Not necessarily for fear of catching a virus that has killed more than 67,000 people in Britain, but because the matchday experience will be considerably diminished.

A common quote from match-going supporters is that the 90 minutes often gets in the way of a good day. Part and parcel for some – not all – is the pre-match booze-up, followed by a hearty and hefty singsong during the game and the post-match debrief at the pub, all of which can be enjoyed irrespective of the result.

Practically all the above is impossible during the current situation.

Both those of us still willing to attend while adhering to all the rules and regulations and those who have vocalised their intention to stay away until 76,000 are inside Old Trafford can all agree on one thing – that the way the Government has treated football fans is symptomatic of a wider contempt it has for the match-going supporter.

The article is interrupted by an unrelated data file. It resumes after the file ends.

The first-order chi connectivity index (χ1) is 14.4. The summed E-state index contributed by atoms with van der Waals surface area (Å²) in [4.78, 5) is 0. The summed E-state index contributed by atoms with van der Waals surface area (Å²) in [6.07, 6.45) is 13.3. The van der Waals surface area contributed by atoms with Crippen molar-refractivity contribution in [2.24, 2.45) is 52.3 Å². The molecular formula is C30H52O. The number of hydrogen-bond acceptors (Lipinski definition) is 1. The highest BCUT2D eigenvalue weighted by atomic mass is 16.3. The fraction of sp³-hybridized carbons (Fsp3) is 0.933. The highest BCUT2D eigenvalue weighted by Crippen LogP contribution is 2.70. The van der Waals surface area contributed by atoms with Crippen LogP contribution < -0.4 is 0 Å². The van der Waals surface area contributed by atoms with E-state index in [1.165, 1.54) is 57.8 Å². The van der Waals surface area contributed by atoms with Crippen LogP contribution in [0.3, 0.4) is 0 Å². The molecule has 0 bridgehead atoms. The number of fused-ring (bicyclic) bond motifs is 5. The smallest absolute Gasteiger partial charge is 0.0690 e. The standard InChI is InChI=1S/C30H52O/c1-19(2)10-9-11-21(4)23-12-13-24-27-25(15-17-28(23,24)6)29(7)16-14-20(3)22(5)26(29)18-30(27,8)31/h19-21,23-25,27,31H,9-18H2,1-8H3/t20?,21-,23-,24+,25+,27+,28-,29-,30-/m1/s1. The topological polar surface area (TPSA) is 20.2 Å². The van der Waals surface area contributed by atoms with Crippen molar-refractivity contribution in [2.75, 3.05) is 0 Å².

Boris Johnson's Government has demonstrated contempt for football's match-going supporters ©Getty Images
Boris Johnson's Government has demonstrated contempt for football's match-going supporters ©Getty Images

What has also become evident is the sneering attitude towards people who have campaigned and kicked up a fuss about the way their return has been handled.

I have seen plenty question why they are so bothered about not being able to enjoy their once, twice, sometimes thrice-a-week hobby.

The detractors say there are much more important things to deal with during a pandemic and while no-one would argue attending a football match is worth risking someone’s life, equally it is all relative.

We can both miss going to the game and understand the consequences of the crisis the country has been in for the best part of a calendar year.

We can campaign for our return while being wary of the rise in infections, particularly since a new variant of COVID-19 was discovered in certain regions in England.

Unfortunately, going back to the scenes of the last Manchester United match at Old Trafford played in front of a crowd – the 2-0 victory over Manchester City on March 8 – is a long way off, but I for one cannot wait.